From animals to autism: the science of social bonds
“Some people ask me, does studying the biology of love take the...mystery out of it? And for me, it doesn't, I think, being able to show that science is part of our everyday lives, and that there's actually something really wonderful about our bodies that allow us to have this really sort of difficult to identify feeling for another person. It kind of makes it even more wonderful.”
That was Dr. Sara Freeman. She is a social Neurologist in the Department of Biology at USU and studies the circuits of the brain that are responsible for social bonding, pair bonding and attachment between individuals in a diverse group of monogamous animal species.
“If we can find out that these systems apply across a broad, diverse family of mammals, rodents, primates,... then you know we might really be onto something to find out about..the core of the social brain.”
Freeman explains how studying the complex neurochemistry of social and pair bonding in animals can allow us to understand how neurological circuits work for humans. These discoveries may provide insight on human psychiatric conditions that are characterized by deficits and social behavior.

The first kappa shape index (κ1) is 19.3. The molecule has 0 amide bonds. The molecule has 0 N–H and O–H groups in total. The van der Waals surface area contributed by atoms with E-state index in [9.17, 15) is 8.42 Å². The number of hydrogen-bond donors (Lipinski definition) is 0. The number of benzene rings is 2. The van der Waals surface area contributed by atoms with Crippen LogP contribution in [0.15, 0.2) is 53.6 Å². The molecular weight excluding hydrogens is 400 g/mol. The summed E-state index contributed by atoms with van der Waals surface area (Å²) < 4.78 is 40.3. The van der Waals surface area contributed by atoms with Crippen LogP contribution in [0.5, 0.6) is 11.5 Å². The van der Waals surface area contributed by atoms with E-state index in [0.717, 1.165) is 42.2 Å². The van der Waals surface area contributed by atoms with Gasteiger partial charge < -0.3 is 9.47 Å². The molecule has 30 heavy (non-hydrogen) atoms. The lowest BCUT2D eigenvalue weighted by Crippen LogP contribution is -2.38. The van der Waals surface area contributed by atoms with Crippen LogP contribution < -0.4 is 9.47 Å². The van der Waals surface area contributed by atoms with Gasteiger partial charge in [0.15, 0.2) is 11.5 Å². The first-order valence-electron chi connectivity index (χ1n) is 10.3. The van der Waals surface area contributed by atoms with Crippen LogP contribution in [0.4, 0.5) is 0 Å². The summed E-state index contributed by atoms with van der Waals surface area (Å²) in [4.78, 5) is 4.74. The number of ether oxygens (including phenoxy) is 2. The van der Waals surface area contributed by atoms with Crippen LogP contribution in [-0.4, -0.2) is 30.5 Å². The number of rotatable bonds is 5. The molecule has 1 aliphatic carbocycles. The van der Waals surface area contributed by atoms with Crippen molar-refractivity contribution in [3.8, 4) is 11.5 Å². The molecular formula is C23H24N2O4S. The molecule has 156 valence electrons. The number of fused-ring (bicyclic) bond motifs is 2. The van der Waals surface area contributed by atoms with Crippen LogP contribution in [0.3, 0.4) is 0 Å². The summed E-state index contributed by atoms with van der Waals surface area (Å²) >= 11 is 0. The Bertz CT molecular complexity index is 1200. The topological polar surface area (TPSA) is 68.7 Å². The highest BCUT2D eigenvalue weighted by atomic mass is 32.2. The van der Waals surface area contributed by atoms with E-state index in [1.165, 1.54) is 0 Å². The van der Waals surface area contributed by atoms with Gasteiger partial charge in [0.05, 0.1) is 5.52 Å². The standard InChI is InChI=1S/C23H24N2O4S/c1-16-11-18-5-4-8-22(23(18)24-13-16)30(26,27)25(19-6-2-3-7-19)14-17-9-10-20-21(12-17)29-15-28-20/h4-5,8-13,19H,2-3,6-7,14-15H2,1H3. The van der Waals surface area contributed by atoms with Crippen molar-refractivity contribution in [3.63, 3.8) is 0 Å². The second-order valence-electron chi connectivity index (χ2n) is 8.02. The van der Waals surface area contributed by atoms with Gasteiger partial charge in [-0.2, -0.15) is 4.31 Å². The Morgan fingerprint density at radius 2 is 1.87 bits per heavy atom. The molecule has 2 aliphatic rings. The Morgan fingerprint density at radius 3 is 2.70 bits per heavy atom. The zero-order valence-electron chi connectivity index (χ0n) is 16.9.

“Individuals with autism are certainly capable of falling in love, and experiencing love and feeling love...it's mostly about the ability to navigate complex social information.”
Work is currently underway to decipher how social hormones of the brain, like oxytocin, may vary in neurodivergent individuals, which could contribute to how they process social signals.
“Oxytocin is believed to act in the brain to make social stimuli more salient. Individuals with autism often report being overwhelmed by eye contact, or hugs or large groups of people...it's possible that they're getting sensory overload in the like, social input coming into the brain.”
Sara Freeman will present her research at Friday night’s Science Unwrapped series at 7:00.
The online event is open to the public and will be live-streamed through AggieCast.